Yankees to use Phil Hughes in Game 3, CC Sabathia in Game 4

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Shortly after we learned that Hiroki Kuroda would start on short rest for Game 2 of the ALCS against the Tigers tomorrow, Yankees manager Joe Girardi set the rotation for the rest of the series.

Jack Curry of YES Network reports that the Yankees will use Phil Hughes in Game 3 on Tuesday and CC Sabathia on regular rest in Game 4 on Wednesday. Girardi told Joel Sherman of the New York Post that he plans to stick with this arrangement even in the event that they lose the first two games of the series.

And so, here’s the tentative rundown of the matchups for the series:

Game 1 Tonight in New York: Doug Fister vs. Andy Pettitte
Game 2 Sunday in New York: Anibal Sanchez vs. Hiroki Kuroda
Game 3 Tuesday in Detroit: Phil Hughes vs. Justin Verlander
Game 4 Wednesday in Detroit: CC Sabathia vs. Max Scherzer
Game 5 (if necessary) Thursday in Detroit: Andy Pettitte vs. Doug Fister
Game 6 (if necessary) next Saturday in New York: Anibal Sanchez vs. Hiroki Kuroda
Game 7 (if necessary) next Sunday in New York: Justin Verlander vs. CC Sabathia

If Sabathia gets the call in a potential Game 7, he would be going on three days’ rest. Meanwhile, Verlander would be on regular rest.

Cardinals closer Trevor Rosenthal to be examined for arm tightness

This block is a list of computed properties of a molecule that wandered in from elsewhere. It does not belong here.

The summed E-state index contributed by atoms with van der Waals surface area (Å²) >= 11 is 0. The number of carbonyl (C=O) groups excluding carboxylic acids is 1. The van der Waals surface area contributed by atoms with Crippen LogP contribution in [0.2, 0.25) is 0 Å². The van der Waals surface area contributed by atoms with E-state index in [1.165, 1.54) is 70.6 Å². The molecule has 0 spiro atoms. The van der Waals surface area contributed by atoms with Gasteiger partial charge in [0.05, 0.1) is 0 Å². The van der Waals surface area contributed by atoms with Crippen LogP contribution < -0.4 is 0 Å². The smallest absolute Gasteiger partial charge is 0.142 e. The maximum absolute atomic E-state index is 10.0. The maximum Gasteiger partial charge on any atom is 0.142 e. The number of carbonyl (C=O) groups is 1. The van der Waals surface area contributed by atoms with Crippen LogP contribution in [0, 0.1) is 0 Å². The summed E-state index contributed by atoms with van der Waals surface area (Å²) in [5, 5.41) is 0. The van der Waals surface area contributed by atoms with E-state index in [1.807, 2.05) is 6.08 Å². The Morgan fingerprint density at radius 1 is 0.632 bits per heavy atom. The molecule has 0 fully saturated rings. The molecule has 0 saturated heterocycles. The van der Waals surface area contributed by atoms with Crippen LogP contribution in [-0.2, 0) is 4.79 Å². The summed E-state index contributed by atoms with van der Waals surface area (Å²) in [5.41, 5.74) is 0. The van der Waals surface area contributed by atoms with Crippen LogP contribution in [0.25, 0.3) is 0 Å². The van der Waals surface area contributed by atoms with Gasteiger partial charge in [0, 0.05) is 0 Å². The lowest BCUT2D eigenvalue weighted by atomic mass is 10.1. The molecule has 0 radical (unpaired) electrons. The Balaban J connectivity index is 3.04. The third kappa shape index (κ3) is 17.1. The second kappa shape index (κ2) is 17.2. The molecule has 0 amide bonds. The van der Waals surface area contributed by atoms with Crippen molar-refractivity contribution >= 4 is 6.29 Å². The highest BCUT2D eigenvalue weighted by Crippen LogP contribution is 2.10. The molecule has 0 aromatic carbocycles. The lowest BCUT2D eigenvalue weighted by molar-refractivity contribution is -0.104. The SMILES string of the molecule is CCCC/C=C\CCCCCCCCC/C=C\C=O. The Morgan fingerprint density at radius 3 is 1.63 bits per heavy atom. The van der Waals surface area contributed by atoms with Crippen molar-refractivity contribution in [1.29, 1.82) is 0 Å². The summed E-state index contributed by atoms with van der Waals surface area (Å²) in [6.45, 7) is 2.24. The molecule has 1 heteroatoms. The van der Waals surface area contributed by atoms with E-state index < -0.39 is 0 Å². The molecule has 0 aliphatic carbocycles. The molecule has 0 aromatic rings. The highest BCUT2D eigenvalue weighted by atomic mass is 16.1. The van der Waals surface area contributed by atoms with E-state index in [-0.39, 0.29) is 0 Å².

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Cardinal closer Trevor Rosenthal was taken out of last night’s game against the Red Sox after he gave up a big homer and a walk. He velocity was down as well, and Mike Mathney said after the game that he didn’t look right. Now the Cardinals are going to take a closer look at him, and he’ll be examined today for what is being described as “tightness” in his right arm.

Rosenthal is 3-4 with a 3.40 ERA and a K/BB ratio of 76/20 in 47.2 innings. He has 11 saves after regaining the closer’s job from Seung Hwan Oh. Now some combination of Oh, Tyler Lyons, and John Brebbia will fill in for Rosenthal to the extent he needs to miss time.

Aaron Judge broke a dubious record last night

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Aaron Judge hit a monster home run in last night’s win over the Mets, but he also set a dubious record. Judge struck out for the 33rd consecutive game, setting a new mark for a position player in a single season.

Yes, that’s qualified. No pitchers, of course, as I assume many of them have struck out in more than 33 straight games. Also,  Adam Dunn once struck out in 36 straight games, but that straddled two seasons: he struck out in the final four games of 2011 and the first 32 games of 2012. Still, Judge’s feat is impressive, and given the nature of his game and the state of baseball these days, it’s not hard to imagine him striking out in three or four more straight games anyway.

None of which, by the way, should be all that much of a slight on Judge. The guy is still hitting .291/.420/.614, even with his second half slump. If I was a manager I’d happily accept his whiffs in exchange for everything else he brings to the table. It’s not 1959 anymore, and strikeouts are not the worst thing that can happen.